Anticipating the Effect of Trump Administration’s Solar Tariff

On January 22nd, President Trump approved a tariff on imported solar cells to safeguard US producers from cheaper international prices. The tariff will begin at 30% the first year and decrease annually by 5% over the next four years. Additionally, the first 2.5 gigawatts of cells imported each year will be exempt from the tariff. While this tariff is significant, it is not as steep as many in the solar industry feared it would be. The question remains though, what will its impact be on solar energy production in the U.S?

COMM SolarFarm Mountains BMBlog 2018The authority to pass the tariff comes from section 201 of the Trade Act of 1974, in which the president is granted the authority to use tariffs in response to a finding by the U.S. International Trade Commission (ITC) that increased imports are a substantial cause of injury to domestic producers. The ITC investigation into the potential injury to US solar cell producers came after a petition was filed by Suniva and later joined by SolarWorld. As a result of its investigation, the ITC found that increased solar cell and module imports were a cause of significant injury to domestic solar manufacturers and recommended a tariff of 35%.

The Trump administration hasn’t been shy about its distaste for renewable energy while championing fossil fuels. In fact, the explanation that the tariff’s purpose is to increase domestic production of solar cells seems to contradict the administration’s efforts to “bring back coal” in the US. So what will the impact actually be on solar throughout the country? Green Tech Media projects that the tariffs will keep 7.6 gigawatts from being installed nationally from 2018 to 2022 as access to cheaper imported solar cells and modules disappears. It has been estimated that the tariffs will more greatly affect utility scale solar projects than residential systems, with one analysis estimating increases in utility scale project costs by approximately 9% and residential scale project costs by approximately 3%.

These increases in price will not have a uniform effect across the country. States like California with legislation pushing for renewable energy procurement will experience some dips in projected solar installation, but won’t see the industry vanish. In 2016, the Sierra Nevada installed nearly 330 megawatts of solar capacity** and as of November 2017 the Sierra Nevada has installed a cumulative 1,383 megawatts of solar capacity*. The tariff is expected to cause California a drop of 1,079 megawatts from solar installation over the life of the tariff. This would be the largest reduction in forecasted megawatt installations of any state, but the smallest percentage decrease, (only 7%), because the state is so supportive of solar procurement.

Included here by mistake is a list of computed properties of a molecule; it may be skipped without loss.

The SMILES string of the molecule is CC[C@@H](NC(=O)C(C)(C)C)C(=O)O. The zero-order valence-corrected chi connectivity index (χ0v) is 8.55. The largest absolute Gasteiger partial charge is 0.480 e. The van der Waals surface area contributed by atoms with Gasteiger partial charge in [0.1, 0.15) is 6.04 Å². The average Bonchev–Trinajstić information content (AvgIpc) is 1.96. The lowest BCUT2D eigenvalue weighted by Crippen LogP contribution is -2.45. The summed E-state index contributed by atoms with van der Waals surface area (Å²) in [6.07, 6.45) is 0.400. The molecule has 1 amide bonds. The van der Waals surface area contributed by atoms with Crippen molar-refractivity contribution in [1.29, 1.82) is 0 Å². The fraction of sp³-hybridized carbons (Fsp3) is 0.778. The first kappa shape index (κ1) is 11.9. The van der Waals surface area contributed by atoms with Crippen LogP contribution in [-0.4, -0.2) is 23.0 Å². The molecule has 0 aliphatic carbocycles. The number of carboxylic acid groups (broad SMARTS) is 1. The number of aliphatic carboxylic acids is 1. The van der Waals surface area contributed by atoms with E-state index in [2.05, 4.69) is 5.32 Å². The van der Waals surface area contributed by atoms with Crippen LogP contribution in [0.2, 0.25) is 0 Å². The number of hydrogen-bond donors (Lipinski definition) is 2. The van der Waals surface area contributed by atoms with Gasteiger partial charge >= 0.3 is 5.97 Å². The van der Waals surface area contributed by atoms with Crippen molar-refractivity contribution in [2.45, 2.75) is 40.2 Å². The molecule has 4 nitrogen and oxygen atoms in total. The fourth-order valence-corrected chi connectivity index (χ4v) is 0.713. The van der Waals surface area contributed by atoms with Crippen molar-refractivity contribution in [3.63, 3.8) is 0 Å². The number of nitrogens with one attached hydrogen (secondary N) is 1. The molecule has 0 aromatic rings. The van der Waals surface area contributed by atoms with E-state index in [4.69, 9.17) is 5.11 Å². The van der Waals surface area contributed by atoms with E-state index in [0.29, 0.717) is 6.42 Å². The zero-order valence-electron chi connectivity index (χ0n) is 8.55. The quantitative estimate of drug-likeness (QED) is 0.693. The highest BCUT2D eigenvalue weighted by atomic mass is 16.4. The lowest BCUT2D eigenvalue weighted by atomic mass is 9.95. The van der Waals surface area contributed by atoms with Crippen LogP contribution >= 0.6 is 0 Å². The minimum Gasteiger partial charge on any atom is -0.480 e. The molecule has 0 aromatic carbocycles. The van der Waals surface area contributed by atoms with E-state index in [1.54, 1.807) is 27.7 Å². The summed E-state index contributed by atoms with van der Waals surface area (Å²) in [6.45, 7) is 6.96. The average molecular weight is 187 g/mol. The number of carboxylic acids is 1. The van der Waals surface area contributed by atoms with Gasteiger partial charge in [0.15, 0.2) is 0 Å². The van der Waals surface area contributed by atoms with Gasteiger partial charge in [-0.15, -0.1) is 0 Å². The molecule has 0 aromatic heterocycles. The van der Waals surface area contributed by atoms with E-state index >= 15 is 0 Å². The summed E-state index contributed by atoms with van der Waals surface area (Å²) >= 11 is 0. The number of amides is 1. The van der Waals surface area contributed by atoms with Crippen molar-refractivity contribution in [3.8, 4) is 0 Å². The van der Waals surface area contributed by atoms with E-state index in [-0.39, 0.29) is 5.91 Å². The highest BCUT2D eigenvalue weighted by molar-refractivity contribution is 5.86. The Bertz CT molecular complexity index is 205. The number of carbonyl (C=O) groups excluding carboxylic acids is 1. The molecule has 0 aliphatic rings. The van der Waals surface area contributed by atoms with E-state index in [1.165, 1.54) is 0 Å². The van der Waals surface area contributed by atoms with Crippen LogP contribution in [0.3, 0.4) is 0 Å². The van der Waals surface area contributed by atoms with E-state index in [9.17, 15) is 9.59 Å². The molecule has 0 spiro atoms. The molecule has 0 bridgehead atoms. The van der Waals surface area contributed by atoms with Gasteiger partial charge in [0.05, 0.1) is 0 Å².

In other parts of the country where solar isn’t as established and state support is minimal, projected solar installation could plummet. Of these forgone installations, Montana could see a 48% decline from previously forecasted installations, the largest percentage of any state.

Having looked at how the tariff will affect solar installations in the next four years, it is also important to consider how the tariff will affect actual domestic solar cell manufacturing. Given the tariff will only last for four years it seems unlikely that it will spur the domestic solar cell manufacturing renaissance it aims to encourage. With such a short time frame it likely won’t be worth it for many solar cell producers to set up or greatly expand operations in the US. Meanwhile, international manufacturing is going to keep innovating and once the tariff ends in four years it’s unlikely domestic producers will be able to compete with international prices.

The short time frame of the tariff is likely to result in many utilities and families currently considering solar energy to push back planned projects until the tariff ends and cheaper solar cell imports can become available again. It Is unlikely to increase the competitiveness of our domestic solar manufacturers. We could be looking at four years of stalled renewable energy production at a time when much of the world is innovating, which makes me ask the question, was that the point?

*Estimate based on data aggregated for counties listed by Sierra Nevada Conservancy as belonging to the Sierra Nevada region.